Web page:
Brightness has become a much bigger deal than it used to be with the arrival of high dynamic range picture technologies. It’s not, though, the only thing that contributes to a good HDR experience. HDR is more about light range than just more brightness, so a convincing HDR display will also deliver good black levels. Which is where Samsung’s application of local dimming to the QN95B’s Mini LED technology comes in.
Last year’s 65-inch Samsung QN95A combined its mini-LED lighting with 720 independently controllable dimming zones, and the 65-inch QN95B does… exactly the same. This could be seen as a disappointment, were it not for a cool new feature called Shape Adaptive Light Control. This is able to essentially adjust the ‘shape’ of the light created by each separate dimming zone so that, for instance, a zone with a bright object at its centre could darken towards its edges to help it blend into a darker background being delivered by a neighbouring zone.
This should reduce the amount of backlight ‘blooming’ around bright highlights beyond even what having as many as 720 dimming zones can do.
Another key picture improvement includes a leg up for Samsung’s AI-inspired processor that now sees it drawing on the combined learned ‘wisdom’ of a remarkable 20 separate neural networks when deciding how best to make images (including, most notably, upscaled HD images) appear. The QN95B’s brainpower is now so potent, in fact, that Samsung has been able to update image processing to 14 bits from the previous 12 bits, which should yield smoother colour blends and improved greyscale management/shadow detail reproduction.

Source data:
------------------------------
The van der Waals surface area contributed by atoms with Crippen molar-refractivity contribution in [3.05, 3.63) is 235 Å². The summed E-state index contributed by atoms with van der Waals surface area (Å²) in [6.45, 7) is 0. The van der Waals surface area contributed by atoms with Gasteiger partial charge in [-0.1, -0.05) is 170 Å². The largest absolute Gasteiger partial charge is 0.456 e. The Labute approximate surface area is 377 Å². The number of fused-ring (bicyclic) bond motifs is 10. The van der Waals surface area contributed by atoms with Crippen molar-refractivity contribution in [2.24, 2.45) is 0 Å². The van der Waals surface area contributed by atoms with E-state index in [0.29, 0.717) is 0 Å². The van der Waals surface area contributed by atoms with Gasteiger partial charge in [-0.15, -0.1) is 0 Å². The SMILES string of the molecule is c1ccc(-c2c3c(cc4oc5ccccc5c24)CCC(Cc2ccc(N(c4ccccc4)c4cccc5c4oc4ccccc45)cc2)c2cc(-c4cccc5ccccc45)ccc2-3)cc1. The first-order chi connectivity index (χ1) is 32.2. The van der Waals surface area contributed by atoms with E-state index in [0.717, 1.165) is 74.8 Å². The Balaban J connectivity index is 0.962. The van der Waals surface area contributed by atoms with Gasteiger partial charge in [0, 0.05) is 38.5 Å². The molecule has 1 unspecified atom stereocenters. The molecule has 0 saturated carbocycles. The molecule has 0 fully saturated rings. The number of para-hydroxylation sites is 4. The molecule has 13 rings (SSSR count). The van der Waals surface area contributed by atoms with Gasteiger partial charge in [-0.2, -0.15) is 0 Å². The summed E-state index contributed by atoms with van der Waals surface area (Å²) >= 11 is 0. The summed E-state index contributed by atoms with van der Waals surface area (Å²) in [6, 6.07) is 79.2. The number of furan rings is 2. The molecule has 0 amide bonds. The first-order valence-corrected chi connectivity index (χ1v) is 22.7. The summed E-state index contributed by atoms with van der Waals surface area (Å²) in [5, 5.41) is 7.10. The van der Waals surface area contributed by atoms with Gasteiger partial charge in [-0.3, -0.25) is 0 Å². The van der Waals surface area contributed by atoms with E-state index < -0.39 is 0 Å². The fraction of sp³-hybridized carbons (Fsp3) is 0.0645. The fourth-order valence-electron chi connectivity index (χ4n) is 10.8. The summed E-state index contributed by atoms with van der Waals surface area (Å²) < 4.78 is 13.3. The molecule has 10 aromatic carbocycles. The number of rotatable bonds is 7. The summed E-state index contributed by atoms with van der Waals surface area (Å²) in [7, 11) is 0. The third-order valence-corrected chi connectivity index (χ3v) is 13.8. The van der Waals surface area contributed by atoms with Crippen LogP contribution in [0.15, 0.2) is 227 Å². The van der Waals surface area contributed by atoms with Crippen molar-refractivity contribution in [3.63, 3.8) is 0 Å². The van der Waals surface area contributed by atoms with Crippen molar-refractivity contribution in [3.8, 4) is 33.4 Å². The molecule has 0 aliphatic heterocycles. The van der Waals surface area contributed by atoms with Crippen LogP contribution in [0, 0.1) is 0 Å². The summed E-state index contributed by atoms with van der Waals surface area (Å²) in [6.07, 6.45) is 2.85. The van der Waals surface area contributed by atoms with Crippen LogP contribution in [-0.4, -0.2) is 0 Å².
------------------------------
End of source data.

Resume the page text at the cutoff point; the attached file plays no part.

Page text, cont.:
Note that the panel, however, remains 10 bit. There are still no commercially available native 12-bit TVs.
One last great new picture touch Samsung has included for 2022 is Auto Calibration, which lets you achieve a startlingly effective calibration to industry standards using just your mobile phone and some test signals from the TV. Pro calibrators may argue (as they need to, really…) that they can still get a bit more accuracy with their own more sensitive and sophisticated equipment, but I think the Auto Cal system will be more than good enough for most people. Especially considering it costs you no more than a few minutes of your time.
The QN95B is as big on gaming as it is on video. All four of its HDMI ports can handle the latest 4K at 120Hz and variable refresh rate features – including the AMD Freesync Premium Pro and (although it’s not officially stated) Nvidia G-Sync versions. The Game preset, meanwhile, can get input lag down to just 10.4ms – though handily Samsung provides options for trading a little more lag for a few more picture enhancement features if a game you’re playing doesn’t depend on lightning-fast reactions.
There’s even a Game Dashboard you can call up when the TV is in Game mode that provides you with streamlined access to game-related image information and settings.